4) New Zealanders struggle to understand my name because their ‘a’ is more an ‘I’ sound so with my accent they hear ‘Don’ rather than ‘Dan’.
5) Free 30 mins internet around the city – and you can just click on again after 30 mins!
Random Event of the week:
Whilst viewing properties number 6&7, I was met by a colourful and interesting landlady called Patricia, she was showing me a room in one of her properties, when she happened to mention that after showing me the room, she was going to her weekly Rotary Club lunch (Courtney Place Rotary Club), based a nearby hotel. When I mentioned that in 2010 I had been part of an UK Rotary District (1280) international Exchange Programme to Sri Lanka, she immediately suggested I join her at the club for lunch. Wearing just a casual shirt and jeans, with my sunglasses, I felt a little unprepared, though I was quickly put at ease by the club members. The lunch was seriously tasty with a full meal (fish, potatoes, veg & salad, with cheesecake, pavlova and tea/coffee). I pretty soon had made links to people within the property sector (great advice re places to rent), a guy from the only professional football club in New Zealand, and had been invited to come back the club as a guest speaker in a few weeks – that might be another free lunch! The most random element of this story is that the president of this club had received an email by my friend and Rotarian Dave in Manchester, about my arrival, but had not yet had chance to reply to the email. What are the chances, eh??!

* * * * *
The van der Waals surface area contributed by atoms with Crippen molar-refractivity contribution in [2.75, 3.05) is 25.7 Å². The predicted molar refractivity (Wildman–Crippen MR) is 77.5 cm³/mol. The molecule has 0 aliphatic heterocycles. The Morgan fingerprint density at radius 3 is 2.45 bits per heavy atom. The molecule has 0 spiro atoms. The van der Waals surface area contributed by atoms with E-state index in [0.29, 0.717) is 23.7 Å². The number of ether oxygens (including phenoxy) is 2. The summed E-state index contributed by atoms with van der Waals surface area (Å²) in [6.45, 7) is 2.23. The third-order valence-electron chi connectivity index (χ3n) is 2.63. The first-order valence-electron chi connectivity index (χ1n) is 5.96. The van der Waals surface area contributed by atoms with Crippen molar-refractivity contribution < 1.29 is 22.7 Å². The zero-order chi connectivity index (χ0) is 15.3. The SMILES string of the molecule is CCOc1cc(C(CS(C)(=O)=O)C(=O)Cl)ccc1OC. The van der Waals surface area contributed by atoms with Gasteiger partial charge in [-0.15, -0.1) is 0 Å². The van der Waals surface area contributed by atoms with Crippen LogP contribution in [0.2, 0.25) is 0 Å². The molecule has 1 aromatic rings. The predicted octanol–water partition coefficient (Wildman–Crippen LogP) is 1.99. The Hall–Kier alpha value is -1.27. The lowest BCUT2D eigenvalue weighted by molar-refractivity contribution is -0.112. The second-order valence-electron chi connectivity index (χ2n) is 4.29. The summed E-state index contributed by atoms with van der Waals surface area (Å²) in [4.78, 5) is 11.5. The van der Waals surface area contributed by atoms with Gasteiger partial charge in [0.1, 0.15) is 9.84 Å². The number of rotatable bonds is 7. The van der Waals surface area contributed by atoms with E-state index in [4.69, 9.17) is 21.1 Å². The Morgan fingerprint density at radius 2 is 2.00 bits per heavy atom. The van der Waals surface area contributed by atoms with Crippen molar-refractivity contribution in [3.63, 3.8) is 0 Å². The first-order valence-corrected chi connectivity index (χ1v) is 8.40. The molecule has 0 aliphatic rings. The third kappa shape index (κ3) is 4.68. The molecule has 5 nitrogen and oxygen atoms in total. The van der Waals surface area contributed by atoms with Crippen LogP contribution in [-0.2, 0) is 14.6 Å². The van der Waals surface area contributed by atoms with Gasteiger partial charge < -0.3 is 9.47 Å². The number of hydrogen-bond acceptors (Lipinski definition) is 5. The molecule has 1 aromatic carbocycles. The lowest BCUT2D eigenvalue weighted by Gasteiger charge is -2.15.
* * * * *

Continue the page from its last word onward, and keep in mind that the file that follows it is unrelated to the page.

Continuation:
Tips of the week:
1) Don’t sit on a wire fence: (unless you want a free enema) as the fences are probably electric.
2) Within Maori culture, you do not sit on a table/desk as it’s considered seriously rude ‘you wouldn’t eat from off the toilet would you?
That’s all for now! I’m still recovering from watching last night’s football (well This morning’s football – games at 2am & 6:45am! That’s the only negative I have to say about life here so far – football in the middle of the night!
Regards from New Zealand
PS – I have just been on an amazing walk up mount Victoria and into Oriental Bay, of which I shall try and add pictures to next week’s blog!